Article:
This narrative is based on more than a thousand pages of documents and interviews with more than 200 people, many of whom we spoke to repeatedly. In our reporting on the BALCO story for the San Francisco Chronicle, we obtained transcripts of the secret grand jury testimony of Barry Bonds and seven other prominent professional athletes. We also reviewed confidential memorandums detailing federal agents' interviews with other athletes and trainers who had direct knowledge of BALCO. Sealed material we reviewed also included unredacted versions of affidavits filed by the BALCO investigators; e-mail between BALCO owner Victor Conte and several athletes and coaches regarding the use and distribution of drugs; a list of evidence seized from the BALCO storage locker; and a document prepared to brief participants in the raid on BALCO.
Memos detailing the statements of Conte, BALCO vice president James Valente and Bonds's trainer, Greg Anderson, to IRS special agent Jeff Novitzky were sealed when we first reviewed them, but they have since become part of the public file in the BALCO case. The BALCO search warrant affidavits and other court records provided significant information. We also obtained a recording made without Anderson's knowledge in 2003 by a person familiar with Bonds's trainer; in it, Anderson acknowledged that Bonds was using an undetectable performance-enhancing drug to beat baseball's drug tests. Kimberly Bell, Bonds's former girlfriend, provided legal correspondence, transcripts, audiotapes of voice mail and many documents regarding her relationship with Bonds.
We conducted our interviews about BALCO from September 2003 until the autumn of '05. The names of many of our sources appear in the text or in the extensive chapter notes included in Game of Shadows. Some sources requested anonymity to avoid interfering with the federal BALCO investigation and a related grand jury probe that continued into '05. Some additional information about sources who requested anonymity appears in the chapter notes.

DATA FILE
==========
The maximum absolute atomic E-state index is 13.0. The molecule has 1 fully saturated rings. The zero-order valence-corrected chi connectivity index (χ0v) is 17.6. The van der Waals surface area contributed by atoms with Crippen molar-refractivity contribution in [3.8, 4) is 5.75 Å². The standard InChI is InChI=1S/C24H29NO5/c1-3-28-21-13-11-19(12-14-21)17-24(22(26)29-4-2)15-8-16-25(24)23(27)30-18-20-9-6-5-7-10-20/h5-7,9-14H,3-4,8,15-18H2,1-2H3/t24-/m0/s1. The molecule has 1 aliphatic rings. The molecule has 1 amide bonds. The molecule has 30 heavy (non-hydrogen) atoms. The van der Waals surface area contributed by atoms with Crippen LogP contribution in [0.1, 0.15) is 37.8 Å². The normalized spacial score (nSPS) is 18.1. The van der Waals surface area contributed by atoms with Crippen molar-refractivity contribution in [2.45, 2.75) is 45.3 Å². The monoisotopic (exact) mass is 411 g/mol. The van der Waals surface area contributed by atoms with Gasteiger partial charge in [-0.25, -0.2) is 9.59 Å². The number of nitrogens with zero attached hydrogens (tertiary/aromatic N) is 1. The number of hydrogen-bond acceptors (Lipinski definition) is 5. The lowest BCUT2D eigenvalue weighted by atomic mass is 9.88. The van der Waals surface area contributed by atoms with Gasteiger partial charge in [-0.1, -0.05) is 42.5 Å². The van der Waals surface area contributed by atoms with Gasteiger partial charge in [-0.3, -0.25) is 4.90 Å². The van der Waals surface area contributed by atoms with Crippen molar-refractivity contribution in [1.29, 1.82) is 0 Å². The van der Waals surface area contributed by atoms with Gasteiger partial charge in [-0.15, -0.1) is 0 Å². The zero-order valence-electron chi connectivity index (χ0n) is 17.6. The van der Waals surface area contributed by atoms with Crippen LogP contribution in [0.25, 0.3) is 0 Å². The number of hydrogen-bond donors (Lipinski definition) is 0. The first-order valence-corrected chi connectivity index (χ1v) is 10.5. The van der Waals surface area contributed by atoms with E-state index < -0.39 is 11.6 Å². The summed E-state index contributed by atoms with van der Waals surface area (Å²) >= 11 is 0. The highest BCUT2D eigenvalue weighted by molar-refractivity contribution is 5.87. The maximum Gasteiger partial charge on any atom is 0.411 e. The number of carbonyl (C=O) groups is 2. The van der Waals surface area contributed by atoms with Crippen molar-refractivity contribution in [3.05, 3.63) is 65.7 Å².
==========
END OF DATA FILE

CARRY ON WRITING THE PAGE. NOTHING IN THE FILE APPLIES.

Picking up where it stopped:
When they raided BALCO in September 2003, federal investigators began to accumulate evidence that Bonds was a steroid user. By the summer of '05, investigators had convincing proof that he had been using performance-enhancing drugs for years and that drugs had been provided to him by Anderson, who obtained them from BALCO and other sources. The evidence also showed that Bonds had not been truthful when he told the BALCO grand jury under oath that he hadn't knowingly used steroids.
After his grand jury appearance, Bonds continued to insist publicly that he had never used banned drugs, and the San Francisco Giants, who were paying him $90 million over five years, made no move to investigate his conduct or restrict his contact with suspected steroid dealers, arguing that there was no proof of wrongdoing.
Nevertheless, proof of Bonds's drug use exists, most of it in the possession of federal agents, much of it in the public domain. The evidence includes the statements of confessed steroid dealers, the account of a Bonds confidant as well as considerable documentary and circumstantial evidence. It also includes the account of a source familiar with Bonds who has specific knowledge of his use of banned drugs. That evidence forms the foundation of this narrative. Here is the evidence in review.
Statements to Federal Agents
1. When he was questioned during the raid, BALCO's James Valente told Novitzky that Bonds had received the undetectable steroids the Cream and the Clear from BALCO. Valente said Anderson had brought Bonds to BALCO before the 2003 season, seeking steroids that would not show up on drug tests. Valente said he provided Anderson with drugs to give to Bonds. Valente pleaded guilty to a steroid conspiracy charge in 2005.